This book is the result of a conference held in 2008 to celebrate the 150th anniversary of Giuseppe Peano's birth and the 100th anniversary of one of his most famous works, the Formulario Mathematico. The nine articles survey various aspects of Peano's work in mathematics and logic.
Most mathematicians today know Peano's name in association with his axioms for the natural numbers, but his work was much broader than that. In Skof's article on "Giuseppe Peano and Mathematical Analysis in Italy", for example, we learn that early in his career Peano put together a textbook based on the lectures of A. Genocchi, who was professor of Analysis at the University of Torino. Peano was Genocchi's assistant, and the book was presented as being by Genocchi "con aggiunte da G. Peano" (with additions by G. Peano). Many of these additions, marked as "annotazioni", dealt with the need for hypotheses in "well known" theorems, often including counterexamples. Many of these results are still mentioned today, though we do not always remember their origin.
Peano was Professor of Analysis (or Calculus) from 1890 to 1931, making several contributions along the way. His interest in precise hypotheses and counterexamples continued, leading, for example, to his famous space-filling curve. Skof includes an impressive list of results of this kind found by Peano, from a closed formula for Dirichlet's function to work on integration.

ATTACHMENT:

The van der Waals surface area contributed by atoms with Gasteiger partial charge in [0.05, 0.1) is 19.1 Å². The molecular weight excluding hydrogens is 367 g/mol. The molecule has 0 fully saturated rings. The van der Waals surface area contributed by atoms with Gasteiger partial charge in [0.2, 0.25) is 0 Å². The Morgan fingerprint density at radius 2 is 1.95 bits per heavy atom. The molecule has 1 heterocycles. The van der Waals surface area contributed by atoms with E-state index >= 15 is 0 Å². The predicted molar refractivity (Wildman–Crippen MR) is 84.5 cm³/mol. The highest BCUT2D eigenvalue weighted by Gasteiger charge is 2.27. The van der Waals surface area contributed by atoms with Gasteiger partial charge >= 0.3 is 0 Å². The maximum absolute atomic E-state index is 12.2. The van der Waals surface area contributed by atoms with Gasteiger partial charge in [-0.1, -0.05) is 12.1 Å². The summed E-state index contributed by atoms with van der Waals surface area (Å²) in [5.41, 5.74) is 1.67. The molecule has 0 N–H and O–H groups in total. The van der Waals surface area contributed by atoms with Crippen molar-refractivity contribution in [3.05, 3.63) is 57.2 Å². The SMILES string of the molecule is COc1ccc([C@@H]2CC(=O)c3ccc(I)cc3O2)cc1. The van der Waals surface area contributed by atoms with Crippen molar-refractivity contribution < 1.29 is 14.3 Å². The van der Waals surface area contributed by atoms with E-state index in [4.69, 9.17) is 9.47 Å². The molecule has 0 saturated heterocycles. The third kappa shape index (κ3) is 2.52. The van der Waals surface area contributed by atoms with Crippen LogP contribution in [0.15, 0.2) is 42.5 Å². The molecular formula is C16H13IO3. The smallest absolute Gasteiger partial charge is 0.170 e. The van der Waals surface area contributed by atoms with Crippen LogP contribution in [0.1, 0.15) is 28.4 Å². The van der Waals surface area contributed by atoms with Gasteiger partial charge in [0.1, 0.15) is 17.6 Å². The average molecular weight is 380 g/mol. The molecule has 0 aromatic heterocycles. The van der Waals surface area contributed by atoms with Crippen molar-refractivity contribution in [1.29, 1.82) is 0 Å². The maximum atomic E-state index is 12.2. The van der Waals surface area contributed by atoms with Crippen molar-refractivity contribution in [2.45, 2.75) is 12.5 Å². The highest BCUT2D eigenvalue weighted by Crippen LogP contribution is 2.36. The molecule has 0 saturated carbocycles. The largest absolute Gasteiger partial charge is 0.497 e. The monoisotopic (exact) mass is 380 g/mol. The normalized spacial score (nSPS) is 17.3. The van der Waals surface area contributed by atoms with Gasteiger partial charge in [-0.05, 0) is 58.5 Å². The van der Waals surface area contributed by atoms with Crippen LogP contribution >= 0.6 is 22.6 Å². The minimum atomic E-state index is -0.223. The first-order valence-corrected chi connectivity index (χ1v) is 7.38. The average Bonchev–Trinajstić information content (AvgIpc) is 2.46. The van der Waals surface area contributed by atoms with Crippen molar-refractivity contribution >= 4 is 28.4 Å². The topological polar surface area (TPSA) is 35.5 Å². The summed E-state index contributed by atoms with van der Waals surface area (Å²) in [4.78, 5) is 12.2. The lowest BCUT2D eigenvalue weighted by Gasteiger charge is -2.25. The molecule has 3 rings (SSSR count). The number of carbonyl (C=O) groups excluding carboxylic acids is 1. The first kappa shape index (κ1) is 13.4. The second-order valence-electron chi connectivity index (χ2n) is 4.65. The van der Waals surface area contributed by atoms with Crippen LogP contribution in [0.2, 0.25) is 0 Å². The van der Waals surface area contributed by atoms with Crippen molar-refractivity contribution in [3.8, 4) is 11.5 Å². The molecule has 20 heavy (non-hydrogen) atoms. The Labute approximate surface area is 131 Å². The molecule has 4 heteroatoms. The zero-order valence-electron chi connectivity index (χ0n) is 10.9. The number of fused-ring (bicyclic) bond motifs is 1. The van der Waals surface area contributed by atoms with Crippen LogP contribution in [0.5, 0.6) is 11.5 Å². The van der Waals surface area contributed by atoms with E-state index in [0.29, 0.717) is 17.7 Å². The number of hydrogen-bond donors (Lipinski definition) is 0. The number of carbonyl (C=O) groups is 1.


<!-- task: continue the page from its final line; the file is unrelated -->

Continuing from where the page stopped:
Other fields in which Peano did substantial new work include numerical analysis and the foundations of geometry, discussed here in the articles by Allasia, Freguglia, and Marchisotto. But Peano's work in logic and the foundations of mathematics was of fundamental importance, and several articles focus on that. Of particular note is Grattan-Guinness's contribution, which places Peano's work in the context of the history of logic, calling attention in particular to the shift from part-whole logic (in which, to use an anachronistic description, "being an element of" and "being a subset of" are not distinguished) to Cantorian set theory.
Peano was a great inventor of symbols. He felt that ordinary language was too ambiguous for mathematics, and argued that mathematical papers should include symbolic statements of theorems as well as descriptions in words. The ultimate result of this was the Formulario Mathematico, in which he attempted to include "collections of all the theorems now known referring to given branches of the mathematical sciences." Were the theorems written out in words, such a collection would have to be enormous, but Peano's dream was to use such a concise and efficient logical notation that allowed everything to be expressed in a small space: "the collection of the theorems on a given subject [might become] less long than its bibliography." A famous quote from a letter to G. Vitali captures the idea: "Of Lebesgue's book may result a line or half a page." Roero's article about the Formulario describes the project, traces its origins, and explores its influence.
As in all publications of this kind, the articles vary in quality and interest, but overall this small book provides a great way to begin exploring the work of Giuseppe Peano.
Fernando Q. Gouvêa is Carter Professor of Mathematics at Colby College and the editor of MAA Reviews.